New Report: Exercise Plays Key Role in Mental Health & Well-being
Current evidence suggests physical activity and exercise benefit mental health. In June 2021, the John W. Brick Foundation released their Move Your Mental Health Report, a scoping review of studies conducted over the last thirty years. This article outlines the key findings of the report and what this data means for fitness industry professionals.
As the world continues to slowly emerge from the COVID-19 pandemic, the long-term impacts of the last 18 months on physical and mental health are yet to be determined. Some mental health experts fear a “tsunami” of mental health issues to emerge in the near future. Investment in strategies to improve and address mental health has never been more prescient.
There has long been data to suggest physical activity and exercise benefit mental health. In June 2021, the John W. Brick Foundation released their Move Your Mental Health Report, which provides a scoping review of over 1,000 studies conducted over the last thirty years. The research cast a wide net, including studies on any variety of physical activity, exercise, or movement type and any mental health outcome published between 1990 and 2020.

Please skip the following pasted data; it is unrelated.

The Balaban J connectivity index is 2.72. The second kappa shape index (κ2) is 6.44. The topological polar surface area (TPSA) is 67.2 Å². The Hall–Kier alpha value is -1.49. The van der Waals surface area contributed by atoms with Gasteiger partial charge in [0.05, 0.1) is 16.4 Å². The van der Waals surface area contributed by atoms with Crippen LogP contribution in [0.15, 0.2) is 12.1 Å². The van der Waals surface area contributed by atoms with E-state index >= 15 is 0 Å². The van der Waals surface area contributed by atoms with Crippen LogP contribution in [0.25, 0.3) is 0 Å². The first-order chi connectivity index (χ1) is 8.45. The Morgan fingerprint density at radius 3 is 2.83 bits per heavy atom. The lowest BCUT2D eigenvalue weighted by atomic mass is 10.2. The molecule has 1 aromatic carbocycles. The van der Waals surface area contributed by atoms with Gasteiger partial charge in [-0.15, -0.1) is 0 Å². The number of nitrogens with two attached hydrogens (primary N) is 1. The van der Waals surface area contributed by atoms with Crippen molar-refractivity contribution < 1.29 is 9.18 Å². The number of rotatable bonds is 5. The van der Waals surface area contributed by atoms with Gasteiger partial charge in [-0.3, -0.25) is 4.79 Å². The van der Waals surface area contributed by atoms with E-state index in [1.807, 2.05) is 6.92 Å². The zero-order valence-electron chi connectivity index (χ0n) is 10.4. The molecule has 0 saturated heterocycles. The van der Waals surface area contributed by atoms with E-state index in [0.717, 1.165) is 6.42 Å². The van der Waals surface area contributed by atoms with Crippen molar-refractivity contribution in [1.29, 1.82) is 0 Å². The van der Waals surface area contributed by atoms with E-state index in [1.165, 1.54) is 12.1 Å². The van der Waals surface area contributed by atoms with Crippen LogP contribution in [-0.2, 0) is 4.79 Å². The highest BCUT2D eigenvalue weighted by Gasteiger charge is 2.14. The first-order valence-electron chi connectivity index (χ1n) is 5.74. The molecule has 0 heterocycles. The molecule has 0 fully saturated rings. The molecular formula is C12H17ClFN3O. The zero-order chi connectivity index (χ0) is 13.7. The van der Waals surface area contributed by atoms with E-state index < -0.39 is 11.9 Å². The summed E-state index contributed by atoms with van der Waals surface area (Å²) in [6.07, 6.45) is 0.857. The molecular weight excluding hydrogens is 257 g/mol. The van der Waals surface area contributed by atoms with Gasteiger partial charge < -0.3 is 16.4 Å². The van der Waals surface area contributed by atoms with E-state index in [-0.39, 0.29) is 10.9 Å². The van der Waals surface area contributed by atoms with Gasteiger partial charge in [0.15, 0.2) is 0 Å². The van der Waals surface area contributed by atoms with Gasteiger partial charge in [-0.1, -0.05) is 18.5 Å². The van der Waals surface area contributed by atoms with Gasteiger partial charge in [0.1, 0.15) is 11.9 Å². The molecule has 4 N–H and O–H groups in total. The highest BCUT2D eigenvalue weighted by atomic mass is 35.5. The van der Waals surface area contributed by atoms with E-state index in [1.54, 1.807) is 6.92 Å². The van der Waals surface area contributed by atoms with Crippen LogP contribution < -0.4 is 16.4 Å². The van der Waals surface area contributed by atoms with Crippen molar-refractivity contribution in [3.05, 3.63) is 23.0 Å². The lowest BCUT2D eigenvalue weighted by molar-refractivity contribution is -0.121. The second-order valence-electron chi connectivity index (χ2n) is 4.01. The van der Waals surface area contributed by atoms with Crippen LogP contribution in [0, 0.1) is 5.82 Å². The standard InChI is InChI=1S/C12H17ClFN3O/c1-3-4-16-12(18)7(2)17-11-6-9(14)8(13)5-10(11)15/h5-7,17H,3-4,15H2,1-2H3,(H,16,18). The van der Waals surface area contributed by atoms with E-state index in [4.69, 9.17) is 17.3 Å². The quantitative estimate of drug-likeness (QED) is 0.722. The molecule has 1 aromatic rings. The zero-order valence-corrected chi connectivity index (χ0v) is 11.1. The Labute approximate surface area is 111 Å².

The findings were overwhelmingly positive. Out of 1,158 studies examined, 89% found a statistically significant, positive association between physical activity or exercise and mental health. The top three exercise types linked to mental health benefits were:
general physical activity (a broad category representing any movement),
cardiovascular/aerobic physical activity, and
When considering solely randomized controlled trials (RCTs)—often thought of as the gold standard and most rigorous study type—87% found statistically significant positive associations between physical activity or exercise and mental health.
Exercise and Mental Health
This review found statistically significant and beneficial links between several types of physical activity and depression, general anxiety, mood, general mental health, quality of life, stress, and well-being.
The strongest associations across the board were for depression. A review cited in the report and published in the Journal of the American Medical Association, including 39 trials, found that exercise was associated with reduced depression symptoms when compared with no treatment and placebo and active control groups. Additional studies found that the effects of exercise were not different from psychotherapy or antidepressants.
Research also suggests exercise is beneficial for anxiety. Meta-analyses of studies have shown that exercise is more effective in treating anxiety than control group settings. Exercise improved anxiety symptoms in people with an anxiety diagnosis or other stress-related disorder and those with “clinically raised” anxiety. A growing body of evidence suggests physical activity can provide immediate anxiety relief following a session. The evidence shows that exercise can be a long-term solution and also a potential immediate coping mechanism for people with anxiety.